It is said that if you have depression, you are living in the past, and if you have anxiety, you are living in the future. Living in our heads so much is detrimental to mental wellbeing, and the chances are, if you have a mental health problem, you do enough of that already.
We all get caught up in constant streams of thoughts and we don’t realise how much this impacts negatively upon our emotions and behaviour.
A lot of people could benefit from living in the present moment, being more aware of their thoughts and feelings, and being better able to manage them. This is where mindfulness comes in.
What is mindfulness?
It’s a mind/body based practise that has its roots in ancient meditative teachings, though its effectiveness is backed up by up to date research.
It has been found to reduce the recurrence of depression by 40-50% in people who have suffered from 3 or more depressive episodes*, it was found in one study to be as effective as antidepressants in preventing a relapse in depressive symptoms**, and this has led to the National Institute for Clinical Excellence (NICE) recommending it as a treatment in the cases of people who have had 3 or more episodes of depression ***.
Research into the use and efficacy of mindfulness in schools, prisons and the workplace is ongoing.
How does mindfulness work?
By bringing awareness to our thoughts and feelings, it helps us identify unhelpful thought patterns and allows us to see when we are letting our thoughts take over. It helps us see that our thoughts are just thoughts-they don’t control us.
Regular practise promotes clarity of thought and gives us the ability to see an issue for what it is-is it healthy to ruminate about something that we probably can’t control or should we just let it go?
Will mindfulness work for me?
Mindfulness is suitable for anyone who wants to improve their mental wellbeing. It has been shown to be particularly effective in cases of stress, anxiety and depression, but it also works for people who suffer from hypertension, heart disease and chronic pain. With regular practise, it can give you the skills to manage your mental health and overall wellbeing.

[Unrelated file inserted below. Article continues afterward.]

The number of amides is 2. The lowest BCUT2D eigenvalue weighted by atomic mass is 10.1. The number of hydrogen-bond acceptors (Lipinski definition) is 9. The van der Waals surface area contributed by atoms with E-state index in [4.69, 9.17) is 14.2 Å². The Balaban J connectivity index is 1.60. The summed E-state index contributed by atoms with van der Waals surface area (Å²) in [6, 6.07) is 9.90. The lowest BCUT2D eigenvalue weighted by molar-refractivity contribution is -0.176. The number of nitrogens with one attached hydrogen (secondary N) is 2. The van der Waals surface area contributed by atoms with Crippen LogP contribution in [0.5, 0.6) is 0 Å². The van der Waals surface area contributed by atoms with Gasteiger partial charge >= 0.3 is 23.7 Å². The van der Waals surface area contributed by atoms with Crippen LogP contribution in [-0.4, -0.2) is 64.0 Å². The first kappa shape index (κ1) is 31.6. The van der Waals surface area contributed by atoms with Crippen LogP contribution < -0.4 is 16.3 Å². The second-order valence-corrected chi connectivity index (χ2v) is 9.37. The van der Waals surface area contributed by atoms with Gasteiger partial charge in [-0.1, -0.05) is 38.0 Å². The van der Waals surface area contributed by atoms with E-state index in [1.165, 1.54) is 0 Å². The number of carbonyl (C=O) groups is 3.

Tips for being mindful everyday
– Pay attention to the world around you, notice sensations, sights, smells and tastes.This stops you living your life in your head and on autopilot, as so many of us do.
– Be aware of your thoughts. This isn’t about making your thoughts ‘go away’, it’s about learning to recognise them for what they are-just thoughts. I personally found this difficult, but a practitioner advised me to use imagery; to imagine I was sitting on a riverbank, watching my thoughts flow away downstream. They are thoughts, let them go.
– Don’t live in the past or the future. You can’t change the past, it’s gone. The future hasn’t happened yet. All that exists is the here and now.
Easy mindfulness exercises to try
Some people might be sceptical about mindfulness. I’ve heard it being referred to as ‘airy fairy’ and I’ve seen people scoff at the idea of meditation. But often, when people are persuaded to try it, and they have seen for themselves how their lives have been improved by being able to control their emotions and reactions, they never look back.
* Crane C et al, ‘Staying Well After Depression’ Behaviour Research and Therapy,2014.
** Williams et al, ‘ Mindfulness Based Cognitive Therapy for Preventing Relapse in Recurrent Depression’ Journal of Consulting and Clinical Psychology, 2013.
*** NICE Guidelines for the Management of Depression (2004,2009).